If a spouse transfers assets to a business, it can be difficult to trace which assets belong to the business and which assets belong to your spouse – especially if the business is owned by people other than your spouse. Reversely, a spouse may take money out of business and hide it to show the company has less value than it should. Your spouse, if they own a business, may hire family members or friends. They may then pay them a nice salary even though they don't do any work.

Often buying assets reduces their value because assets such as vehicles lose value the moment you possess them.

Other ways your spouse may try to hide assets or reduce the value of their assets include:

  • Spouses may create fake debts and then use their assets to pay off those fake debts
  • Spouses may delay taking bonuses or raises until the divorce is ended
  • Many spouses, especially if they own their own business, try to argue that their business isn't doing well. They may argue that the business's value is barely enough to feed themselves even though it has a long history of producing a good income.
How Can a Spouse Be Punished for Hiding Assets?

Family judges expect honest and fair play from spouses. If your husband hides assets, the court may:

  • Hold your spouse in contempt until the assets are disclosed
  • Award legal fees for your lawyer’s time and effort to disclose the assets
  • Award you part or all of the hidden assets
  • Award you other non-hidden assets
  • Award you a larger share of the marital property
  • Increase the amount of spousal maintenance or child support due to the increased value of your spouse’s assets
How Skilled Divorce Lawyers Work to Discover Hidden Assets?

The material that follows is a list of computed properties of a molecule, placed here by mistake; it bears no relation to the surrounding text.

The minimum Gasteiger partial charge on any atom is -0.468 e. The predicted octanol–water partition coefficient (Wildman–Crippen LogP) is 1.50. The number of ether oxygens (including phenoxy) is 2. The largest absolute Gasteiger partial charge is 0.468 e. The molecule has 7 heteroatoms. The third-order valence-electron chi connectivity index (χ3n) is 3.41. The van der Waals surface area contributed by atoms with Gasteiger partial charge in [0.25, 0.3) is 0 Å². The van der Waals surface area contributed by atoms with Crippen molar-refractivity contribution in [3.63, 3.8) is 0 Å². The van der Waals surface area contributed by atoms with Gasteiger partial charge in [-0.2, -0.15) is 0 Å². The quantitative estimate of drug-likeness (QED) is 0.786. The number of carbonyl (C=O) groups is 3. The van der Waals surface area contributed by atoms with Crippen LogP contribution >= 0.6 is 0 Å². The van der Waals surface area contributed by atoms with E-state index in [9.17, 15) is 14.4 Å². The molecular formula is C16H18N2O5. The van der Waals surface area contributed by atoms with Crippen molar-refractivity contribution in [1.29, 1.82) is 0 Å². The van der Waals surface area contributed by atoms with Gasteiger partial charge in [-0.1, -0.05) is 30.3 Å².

Our family lawyers work aggressively to discover all your spouse’s assets. This work may include hiring an investigator. It often includes seeking detailed financial records including tax returns and financial records. Sometimes, your spouse’s expensive lifestyle may be a clue that your spouse is hiding assets. When necessary, we work with financial professionals such as forensic accountants and appraisers to review your spouse’s asset and income situation.

Speak with a Seasoned Texas Divorce Lawyer Who is Willing to Investigate Your Spouses’ Efforts to Hide Assets

Sadly, some spouses aren’t honest. Your spouse may try to hide their assets in a variety of ways. You should know that at Lyttle Law Firm, we have seen most of the tricks and methods spouses try to hide assets. We work aggressively to find these assets or to show your spouse purposely reduced their value. We demand spouses who hide assets be held accountable in the form of penalties, legal fees, and in higher property division, spousal maintenance, and support awards.

Our Austin and San Marcos family lawyers have the experience and resources, such as working relationships with financial experts to help spouses obtain what they justly deserve. To speak with a strong family law attorney, call us at 512.215.5225 or use our online form to make an appointment. Our lawyers represent residents of Travis, Hays, Comal, Williamson, Bell, Caldwell, Burnett, Llano, and Guadalupe Counties.